I am writing this post from Piemonte, where over the past few days, I’ve had the opportunity to taste several dozen bottlings of the soon to be released 2008 Barbaresco. The wines were tasted blind at the annual Nebbiolo Prima event in the city of Alba, where journalists from around the world can preview the new examples of Nebbiolo for the year: 2008 Roero Rosso, 2008 Barbaresco and 2007 Barolo.
Briefly, the 2008 vintage for Barbaresco was first-rate. The growing season was cooler than 2007, which yielded forward, ripe wines that year. The 2008s had the advantage of long hang time which meant ideal ripening conditions. While 2007 was an excellent vintage for Barbaresco, 2008 was even better, as the wines have deeper concentration along with precise acidity and beautiful structure. Look for many of the best bottlings from 2008 to be at their best in 12-15 years, with a few drinking a few years beyond that.
A few of my highest-rated wines include the Pertinace “Vigneto Nervo” and the Ceretto “Bernadot” from Treiso. The latter producer is world-famous, of course, but what a nice accomplishment for Pertinace, a small cooperative of 15 growers. I have tasted the Nervo Barbaresco from this producer in the past and the 2008 is as fine a bottling as I have tasted to date. With its aromas of candied orange peel, currant and cedar (the wine is aged solely in grandi botti), this is a rich, very elegant wine with the structure to improve and drink well for 12-15 years. The producer’s other cru from Treiso, “Marcarini” also showed quite well, this is a touch lighter than the “Nervo”, but will still drink well for 10-12 years. Both wines will be released in the United States in the fall and they are well worth thier suggested $40 price tag.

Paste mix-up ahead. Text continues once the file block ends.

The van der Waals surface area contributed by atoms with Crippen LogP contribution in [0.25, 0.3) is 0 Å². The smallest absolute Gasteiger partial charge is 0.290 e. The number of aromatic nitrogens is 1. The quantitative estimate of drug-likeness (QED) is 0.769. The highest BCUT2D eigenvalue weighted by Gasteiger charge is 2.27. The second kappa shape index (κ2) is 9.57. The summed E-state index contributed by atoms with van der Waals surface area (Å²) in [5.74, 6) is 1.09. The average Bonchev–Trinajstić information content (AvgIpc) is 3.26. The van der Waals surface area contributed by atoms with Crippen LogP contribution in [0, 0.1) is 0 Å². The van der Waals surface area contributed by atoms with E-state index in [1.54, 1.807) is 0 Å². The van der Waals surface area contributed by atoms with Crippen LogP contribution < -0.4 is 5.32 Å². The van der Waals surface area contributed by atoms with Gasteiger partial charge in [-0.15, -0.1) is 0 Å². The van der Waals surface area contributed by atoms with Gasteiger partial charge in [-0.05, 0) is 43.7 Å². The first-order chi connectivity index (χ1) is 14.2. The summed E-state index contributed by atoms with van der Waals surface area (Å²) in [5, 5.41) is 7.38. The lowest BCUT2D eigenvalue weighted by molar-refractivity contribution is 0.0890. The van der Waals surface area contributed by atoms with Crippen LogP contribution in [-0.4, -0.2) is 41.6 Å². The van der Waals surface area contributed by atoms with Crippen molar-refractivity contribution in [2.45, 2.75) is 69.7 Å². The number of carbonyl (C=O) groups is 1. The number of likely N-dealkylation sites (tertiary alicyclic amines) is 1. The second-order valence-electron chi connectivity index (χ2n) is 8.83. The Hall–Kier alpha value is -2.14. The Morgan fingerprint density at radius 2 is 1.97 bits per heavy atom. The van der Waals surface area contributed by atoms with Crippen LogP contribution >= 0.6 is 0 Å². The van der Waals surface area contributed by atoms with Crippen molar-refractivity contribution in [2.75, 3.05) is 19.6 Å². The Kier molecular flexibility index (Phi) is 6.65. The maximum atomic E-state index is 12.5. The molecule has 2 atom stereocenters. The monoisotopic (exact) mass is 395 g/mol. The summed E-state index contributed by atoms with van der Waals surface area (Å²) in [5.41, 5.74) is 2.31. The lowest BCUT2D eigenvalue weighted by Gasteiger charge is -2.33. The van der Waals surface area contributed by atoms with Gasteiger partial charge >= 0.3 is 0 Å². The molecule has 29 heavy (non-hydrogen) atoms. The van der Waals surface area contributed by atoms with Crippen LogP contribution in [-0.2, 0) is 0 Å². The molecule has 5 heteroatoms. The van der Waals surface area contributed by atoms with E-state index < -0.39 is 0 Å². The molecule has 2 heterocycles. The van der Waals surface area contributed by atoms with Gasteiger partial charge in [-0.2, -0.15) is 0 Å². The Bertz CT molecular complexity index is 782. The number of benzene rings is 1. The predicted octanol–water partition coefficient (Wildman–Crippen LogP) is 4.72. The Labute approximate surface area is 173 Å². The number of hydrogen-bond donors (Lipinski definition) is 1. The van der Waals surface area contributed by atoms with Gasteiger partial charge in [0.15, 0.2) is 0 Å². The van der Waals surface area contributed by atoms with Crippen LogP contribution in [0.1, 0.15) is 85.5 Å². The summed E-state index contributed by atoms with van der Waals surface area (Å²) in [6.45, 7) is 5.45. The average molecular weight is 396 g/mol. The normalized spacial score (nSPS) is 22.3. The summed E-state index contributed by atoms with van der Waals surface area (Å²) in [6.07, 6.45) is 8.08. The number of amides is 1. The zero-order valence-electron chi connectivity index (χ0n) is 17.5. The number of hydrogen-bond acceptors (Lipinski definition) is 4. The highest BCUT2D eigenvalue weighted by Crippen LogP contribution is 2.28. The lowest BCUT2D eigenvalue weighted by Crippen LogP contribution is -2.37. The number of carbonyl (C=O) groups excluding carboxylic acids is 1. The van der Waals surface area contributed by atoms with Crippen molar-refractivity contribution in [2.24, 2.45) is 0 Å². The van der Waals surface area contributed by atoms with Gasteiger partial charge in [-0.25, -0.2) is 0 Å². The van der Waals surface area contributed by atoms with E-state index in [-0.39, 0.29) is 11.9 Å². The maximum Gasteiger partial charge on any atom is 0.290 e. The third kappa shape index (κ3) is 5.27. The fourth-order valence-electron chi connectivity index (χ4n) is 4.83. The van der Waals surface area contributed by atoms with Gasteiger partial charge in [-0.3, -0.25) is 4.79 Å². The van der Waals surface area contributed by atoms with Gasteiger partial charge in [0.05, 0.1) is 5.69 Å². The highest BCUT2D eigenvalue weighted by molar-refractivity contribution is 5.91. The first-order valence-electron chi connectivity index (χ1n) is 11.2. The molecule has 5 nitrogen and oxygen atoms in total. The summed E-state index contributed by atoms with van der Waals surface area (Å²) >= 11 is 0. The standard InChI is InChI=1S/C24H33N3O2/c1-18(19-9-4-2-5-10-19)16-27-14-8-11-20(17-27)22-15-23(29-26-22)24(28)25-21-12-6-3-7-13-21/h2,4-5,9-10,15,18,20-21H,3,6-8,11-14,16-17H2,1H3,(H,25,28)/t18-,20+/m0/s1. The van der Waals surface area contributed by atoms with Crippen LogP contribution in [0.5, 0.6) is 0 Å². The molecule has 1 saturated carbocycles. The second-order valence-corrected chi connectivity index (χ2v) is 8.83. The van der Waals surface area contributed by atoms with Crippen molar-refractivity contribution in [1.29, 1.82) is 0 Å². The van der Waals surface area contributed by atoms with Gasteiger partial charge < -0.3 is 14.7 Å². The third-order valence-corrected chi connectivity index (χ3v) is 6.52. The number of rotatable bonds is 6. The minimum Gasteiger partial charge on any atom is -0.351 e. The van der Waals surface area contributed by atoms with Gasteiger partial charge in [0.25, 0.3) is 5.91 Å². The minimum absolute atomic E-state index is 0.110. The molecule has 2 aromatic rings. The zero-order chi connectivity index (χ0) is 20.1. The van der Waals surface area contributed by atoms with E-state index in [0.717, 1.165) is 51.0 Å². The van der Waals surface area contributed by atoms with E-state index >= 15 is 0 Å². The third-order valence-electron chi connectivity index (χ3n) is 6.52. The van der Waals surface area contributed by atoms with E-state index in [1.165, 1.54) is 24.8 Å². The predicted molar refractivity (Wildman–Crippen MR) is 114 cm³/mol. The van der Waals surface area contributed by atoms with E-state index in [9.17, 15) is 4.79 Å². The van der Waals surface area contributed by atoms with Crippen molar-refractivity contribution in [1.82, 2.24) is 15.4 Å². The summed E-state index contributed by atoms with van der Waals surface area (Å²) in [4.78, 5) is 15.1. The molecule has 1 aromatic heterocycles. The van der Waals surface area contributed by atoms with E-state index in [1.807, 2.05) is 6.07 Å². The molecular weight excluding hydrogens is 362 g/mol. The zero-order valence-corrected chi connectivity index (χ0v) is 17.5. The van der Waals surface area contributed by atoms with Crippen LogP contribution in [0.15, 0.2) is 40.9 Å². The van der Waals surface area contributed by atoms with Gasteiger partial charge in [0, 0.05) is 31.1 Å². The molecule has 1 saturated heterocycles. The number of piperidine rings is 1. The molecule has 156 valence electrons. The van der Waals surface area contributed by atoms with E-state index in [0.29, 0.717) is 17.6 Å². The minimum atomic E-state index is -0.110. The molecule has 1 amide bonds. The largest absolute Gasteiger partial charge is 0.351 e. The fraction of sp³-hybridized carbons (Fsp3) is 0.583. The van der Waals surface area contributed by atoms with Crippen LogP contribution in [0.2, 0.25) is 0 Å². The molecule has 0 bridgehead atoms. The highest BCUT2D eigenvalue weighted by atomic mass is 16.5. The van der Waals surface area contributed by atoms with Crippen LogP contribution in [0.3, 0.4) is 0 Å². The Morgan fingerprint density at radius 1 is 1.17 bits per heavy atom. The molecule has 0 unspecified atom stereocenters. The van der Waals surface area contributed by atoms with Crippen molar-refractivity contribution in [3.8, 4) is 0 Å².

Treiso showed the best of the communes, as least as far as the wines I tasted during this event. I also tasted the 2008 “Bricco Asili” Babaresco from Ceretto (this wine is from the commune of Barbaresco), which is always their top-rated Barbaresco. This is a slightly more modern style of Barbaresco than the Pertinace, given its partial aging in small barrels, but the oak is beautifuly integrated in this bottling. This is full-bodied with excellent concentration and complexity and should drink well for 15-20 years.
One other wine I want to note is the splendid Cascina delle Rose “Tre Stelle” from a small vineyard in the commune of Barbaresco. I will write more about this producer in the near future, but for now, you should know about the dedication to tradition practiced by the owners of this small estate (about 5000 bottles of cru Barbaresco per year). Sporting a lovely delicate garnet color, the 2008 “Tre Stelle” offers deep aromas of Queen Anne cherry, orange peel and currant, has excellent concentration and persistence as well as outstanding complexity and balance. The wines at Cascina delle Rose are aged only in grandi botti, so the wood notes are very subtle. This is quite appealing now, but will definitely improve and drink beautifully over the next 10-12 years and possibly longer. This is amomg the very best wines of the year – Barbaresco or otherwise.
One note: again, the wines from Neive displayed too much new oak. I have written about this in previous vintages, so I was hoping that I might taste some more subtle wines from this commune. But it was not to be, as the wines were not well balanced for the most part. Thankfully, there were exceptions, most notably the Francone “I Patriarchi” and the Vigin “Nonnorlando” from the Cotta sottozona, perhaps this is some much needed good news for the bottlings of Barbaresco from Neive.
In closing, I am hoping that the quality of the 2008 Barbarescos will lead to a renewed interest in this iconic red from Piemonte. Barolo always gets the bulk of the attention, but right now, Barbaresco is poised to steal some of that thunder.